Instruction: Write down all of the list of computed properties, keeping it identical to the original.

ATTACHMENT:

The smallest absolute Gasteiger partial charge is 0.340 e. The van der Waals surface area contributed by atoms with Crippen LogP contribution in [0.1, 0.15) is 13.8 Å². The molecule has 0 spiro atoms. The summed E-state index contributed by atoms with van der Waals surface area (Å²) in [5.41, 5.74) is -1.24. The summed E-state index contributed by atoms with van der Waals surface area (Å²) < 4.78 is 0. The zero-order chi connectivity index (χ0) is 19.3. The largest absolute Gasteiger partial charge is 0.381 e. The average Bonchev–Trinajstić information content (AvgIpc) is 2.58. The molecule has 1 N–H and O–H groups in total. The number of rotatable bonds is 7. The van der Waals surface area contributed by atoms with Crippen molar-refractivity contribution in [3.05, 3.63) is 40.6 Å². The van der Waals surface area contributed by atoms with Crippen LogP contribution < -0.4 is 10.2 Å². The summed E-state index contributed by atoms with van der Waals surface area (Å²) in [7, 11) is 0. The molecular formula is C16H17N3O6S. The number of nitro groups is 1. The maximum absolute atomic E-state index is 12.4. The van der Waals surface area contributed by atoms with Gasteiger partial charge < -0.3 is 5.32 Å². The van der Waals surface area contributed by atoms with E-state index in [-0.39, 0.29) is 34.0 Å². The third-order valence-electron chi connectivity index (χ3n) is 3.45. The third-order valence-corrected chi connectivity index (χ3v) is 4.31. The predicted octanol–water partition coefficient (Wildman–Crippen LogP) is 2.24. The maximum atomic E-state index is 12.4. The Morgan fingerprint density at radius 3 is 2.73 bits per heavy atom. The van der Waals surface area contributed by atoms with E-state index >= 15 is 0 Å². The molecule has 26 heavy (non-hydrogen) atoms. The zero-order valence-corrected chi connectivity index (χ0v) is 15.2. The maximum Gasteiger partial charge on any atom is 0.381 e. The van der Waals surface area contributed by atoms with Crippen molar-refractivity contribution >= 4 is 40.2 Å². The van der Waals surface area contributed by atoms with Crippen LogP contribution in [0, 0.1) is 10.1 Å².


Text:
The smallest absolute Gasteiger partial charge is 0.340 e. The van der Waals surface area contributed by atoms with Crippen LogP contribution in [0.1, 0.15) is 13.8 Å². The molecule has 0 spiro atoms. The summed E-state index contributed by atoms with van der Waals surface area (Å²) in [5.41, 5.74) is -1.24. The summed E-state index contributed by atoms with van der Waals surface area (Å²) < 4.78 is 0. The zero-order chi connectivity index (χ0) is 19.3. The largest absolute Gasteiger partial charge is 0.381 e. The average Bonchev–Trinajstić information content (AvgIpc) is 2.58. The molecule has 1 N–H and O–H groups in total. The number of rotatable bonds is 7. The van der Waals surface area contributed by atoms with Crippen molar-refractivity contribution in [3.05, 3.63) is 40.6 Å². The van der Waals surface area contributed by atoms with Crippen LogP contribution < -0.4 is 10.2 Å². The summed E-state index contributed by atoms with van der Waals surface area (Å²) in [7, 11) is 0. The molecular formula is C16H17N3O6S. The number of nitro groups is 1. The maximum absolute atomic E-state index is 12.4. The van der Waals surface area contributed by atoms with Gasteiger partial charge < -0.3 is 5.32 Å². The van der Waals surface area contributed by atoms with E-state index in [-0.39, 0.29) is 34.0 Å². The third-order valence-electron chi connectivity index (χ3n) is 3.45. The third-order valence-corrected chi connectivity index (χ3v) is 4.31. The predicted octanol–water partition coefficient (Wildman–Crippen LogP) is 2.24. The maximum atomic E-state index is 12.4. The Morgan fingerprint density at radius 3 is 2.73 bits per heavy atom. The van der Waals surface area contributed by atoms with E-state index >= 15 is 0 Å². The molecule has 26 heavy (non-hydrogen) atoms. The zero-order valence-corrected chi connectivity index (χ0v) is 15.2. The maximum Gasteiger partial charge on any atom is 0.381 e. The van der Waals surface area contributed by atoms with Crippen molar-refractivity contribution >= 4 is 40.2 Å². The van der Waals surface area contributed by atoms with Crippen LogP contribution in [0, 0.1) is 10.1 Å².